The Nature of Child Leaders
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The Nature of Child Leaders

The Nature of Child Leaders

by Jo Preston, November 2023

I didn’t foresee being a grandma given that I never had kids. But to my good fortune it happened (and I learned that grandkids don’t put the word “step” in front of grandma-that’s awesome). These children regularly remind me how important it is to get out of adult-itis occasionally. They are great at being fully present, always learning, playing, and speaking the truth. To be a child is to love nature in truly the most natural way.

What does nature need to thrive? It needs children to lead us.

Explore like a 6-year-old. My grandson will always ask to go on a nature walk when we’re together. He is a sponge for learning the names of things and exploring every leaf, bird, and bug. He’s closer to the ground; he can see things more clearly. Getting down there with him rekindles my curiosity about the natural world that I would otherwise stomp on.

I often come to the cushion this way, “stomping” through life, unaware, going about life disconnected and missing what’s right in front of me. There is more than one reason to get on the ground.

This child said recently, “There’s just a lot of things I don’t know.” Yeah, my feelings exactly. When I’m outside with kids I am more humbly curious, more observant, and more connected to the notion that nature thrives when we pay attention, when we remember that we are a part of nature, not apart from it.

Play like a 7-year-old. Grampa and I had lunch with our 7-year-old granddaughter at school this week and after lunch was a crazy activity I had almost forgotten about: RECESS. In the crisp autumn air, we jumped rope, hula-hooped, pushed swingers, ran – we moved our bodies right along with 2nd graders. When I went back to work that afternoon, I was energized. Our bodies thrive with movement and fresh air. For 20 minutes I forgot the problems of the world, and it made me feel more ready to tackle them. The Servant Leadership program my colleague recently completed shared the statistic that adults spend only about 15% of their time outside. That’s not enough.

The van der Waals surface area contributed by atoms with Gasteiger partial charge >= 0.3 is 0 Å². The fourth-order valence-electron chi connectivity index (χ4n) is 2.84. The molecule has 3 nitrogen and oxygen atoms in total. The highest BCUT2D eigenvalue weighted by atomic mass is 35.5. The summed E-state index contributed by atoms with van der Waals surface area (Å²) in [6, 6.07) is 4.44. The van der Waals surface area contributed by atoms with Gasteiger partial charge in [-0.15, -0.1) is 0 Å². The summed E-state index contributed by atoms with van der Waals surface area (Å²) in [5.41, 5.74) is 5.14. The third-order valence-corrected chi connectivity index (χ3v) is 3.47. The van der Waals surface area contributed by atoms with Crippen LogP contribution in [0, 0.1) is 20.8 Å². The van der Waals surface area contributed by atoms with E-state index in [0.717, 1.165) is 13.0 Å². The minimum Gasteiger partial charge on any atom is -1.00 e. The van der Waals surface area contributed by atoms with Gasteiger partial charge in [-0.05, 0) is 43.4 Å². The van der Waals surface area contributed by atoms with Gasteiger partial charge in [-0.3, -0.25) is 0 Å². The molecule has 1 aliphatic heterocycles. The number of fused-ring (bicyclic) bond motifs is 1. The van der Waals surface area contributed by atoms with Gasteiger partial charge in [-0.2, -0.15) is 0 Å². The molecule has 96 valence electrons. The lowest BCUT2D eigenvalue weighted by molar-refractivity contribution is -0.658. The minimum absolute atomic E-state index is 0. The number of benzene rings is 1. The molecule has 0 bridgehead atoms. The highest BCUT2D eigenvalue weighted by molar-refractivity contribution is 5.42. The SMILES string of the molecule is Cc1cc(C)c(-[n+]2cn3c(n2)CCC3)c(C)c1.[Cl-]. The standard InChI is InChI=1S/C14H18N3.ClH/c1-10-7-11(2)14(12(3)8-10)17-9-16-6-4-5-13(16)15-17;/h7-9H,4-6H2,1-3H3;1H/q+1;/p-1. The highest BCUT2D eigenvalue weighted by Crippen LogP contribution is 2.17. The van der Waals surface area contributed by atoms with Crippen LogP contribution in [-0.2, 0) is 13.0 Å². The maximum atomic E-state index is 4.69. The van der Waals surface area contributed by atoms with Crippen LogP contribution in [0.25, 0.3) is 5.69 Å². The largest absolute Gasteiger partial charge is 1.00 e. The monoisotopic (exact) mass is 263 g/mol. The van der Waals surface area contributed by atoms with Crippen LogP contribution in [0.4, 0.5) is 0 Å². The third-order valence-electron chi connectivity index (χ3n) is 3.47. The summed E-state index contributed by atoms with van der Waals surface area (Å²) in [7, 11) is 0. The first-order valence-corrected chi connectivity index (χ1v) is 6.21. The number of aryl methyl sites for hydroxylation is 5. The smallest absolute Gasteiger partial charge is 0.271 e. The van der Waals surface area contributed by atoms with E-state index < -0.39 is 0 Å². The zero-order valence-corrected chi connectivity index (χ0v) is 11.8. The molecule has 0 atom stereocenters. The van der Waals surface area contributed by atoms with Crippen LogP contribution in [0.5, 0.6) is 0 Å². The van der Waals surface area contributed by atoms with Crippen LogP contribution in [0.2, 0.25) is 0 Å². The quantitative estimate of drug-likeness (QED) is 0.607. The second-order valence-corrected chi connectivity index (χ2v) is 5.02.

Embrace change like a 9-year-old. The older granddaughter matter-of-factly starts off conversations about changes in her life and body with, “There’s just a lot going on!” And she dives right in. She hasn’t developed that adult habit of trying to force a status quo because kids do nothing BUT change on almost a daily basis in childhood. She already knows about refusing plastic and reducing landfill waste and caring for and speaking up for the planet. She reminds me to be courageous and less afraid to try.  

How can we keep alive a sense of curiosity, energy, and adaptability to help nature thrive?

Jo Preston is a Zen Leadership Practitioner and FEBI Certified Coaches.

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